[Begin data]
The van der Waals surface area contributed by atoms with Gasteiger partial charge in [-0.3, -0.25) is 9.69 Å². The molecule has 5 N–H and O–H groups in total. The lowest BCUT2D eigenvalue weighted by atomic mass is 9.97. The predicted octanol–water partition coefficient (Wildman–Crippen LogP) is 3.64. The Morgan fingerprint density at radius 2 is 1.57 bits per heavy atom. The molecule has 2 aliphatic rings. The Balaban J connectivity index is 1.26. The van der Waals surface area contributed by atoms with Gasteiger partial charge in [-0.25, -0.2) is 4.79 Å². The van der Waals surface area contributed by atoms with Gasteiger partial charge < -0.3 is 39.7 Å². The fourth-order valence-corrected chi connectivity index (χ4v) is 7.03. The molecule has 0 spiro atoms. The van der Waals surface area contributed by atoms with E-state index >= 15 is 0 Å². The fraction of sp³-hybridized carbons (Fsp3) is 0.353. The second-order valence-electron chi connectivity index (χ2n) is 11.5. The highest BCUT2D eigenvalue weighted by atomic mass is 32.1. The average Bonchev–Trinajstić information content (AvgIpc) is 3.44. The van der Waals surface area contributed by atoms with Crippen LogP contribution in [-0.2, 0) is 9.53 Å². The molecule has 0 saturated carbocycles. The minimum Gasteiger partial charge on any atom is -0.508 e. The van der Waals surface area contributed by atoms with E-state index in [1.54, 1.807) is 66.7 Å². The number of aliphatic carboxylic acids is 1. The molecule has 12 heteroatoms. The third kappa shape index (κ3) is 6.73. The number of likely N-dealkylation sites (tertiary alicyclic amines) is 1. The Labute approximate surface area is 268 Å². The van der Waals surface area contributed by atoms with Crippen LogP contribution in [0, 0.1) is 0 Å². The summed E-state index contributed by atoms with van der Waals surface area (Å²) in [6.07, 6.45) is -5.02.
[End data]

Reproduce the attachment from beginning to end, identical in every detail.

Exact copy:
The van der Waals surface area contributed by atoms with Gasteiger partial charge in [-0.3, -0.25) is 9.69 Å². The molecule has 5 N–H and O–H groups in total. The lowest BCUT2D eigenvalue weighted by atomic mass is 9.97. The predicted octanol–water partition coefficient (Wildman–Crippen LogP) is 3.64. The Morgan fingerprint density at radius 2 is 1.57 bits per heavy atom. The molecule has 2 aliphatic rings. The Balaban J connectivity index is 1.26. The van der Waals surface area contributed by atoms with Gasteiger partial charge in [-0.25, -0.2) is 4.79 Å². The van der Waals surface area contributed by atoms with Gasteiger partial charge < -0.3 is 39.7 Å². The fourth-order valence-corrected chi connectivity index (χ4v) is 7.03. The molecule has 0 spiro atoms. The van der Waals surface area contributed by atoms with E-state index >= 15 is 0 Å². The fraction of sp³-hybridized carbons (Fsp3) is 0.353. The second-order valence-electron chi connectivity index (χ2n) is 11.5. The highest BCUT2D eigenvalue weighted by atomic mass is 32.1. The average Bonchev–Trinajstić information content (AvgIpc) is 3.44. The van der Waals surface area contributed by atoms with Crippen LogP contribution in [-0.2, 0) is 9.53 Å². The molecule has 0 saturated carbocycles. The minimum Gasteiger partial charge on any atom is -0.508 e. The van der Waals surface area contributed by atoms with E-state index in [1.54, 1.807) is 66.7 Å². The number of aliphatic carboxylic acids is 1. The molecule has 12 heteroatoms. The third kappa shape index (κ3) is 6.73. The number of likely N-dealkylation sites (tertiary alicyclic amines) is 1. The Labute approximate surface area is 268 Å². The van der Waals surface area contributed by atoms with Crippen LogP contribution in [0, 0.1) is 0 Å². The summed E-state index contributed by atoms with van der Waals surface area (Å²) in [6.07, 6.45) is -5.02.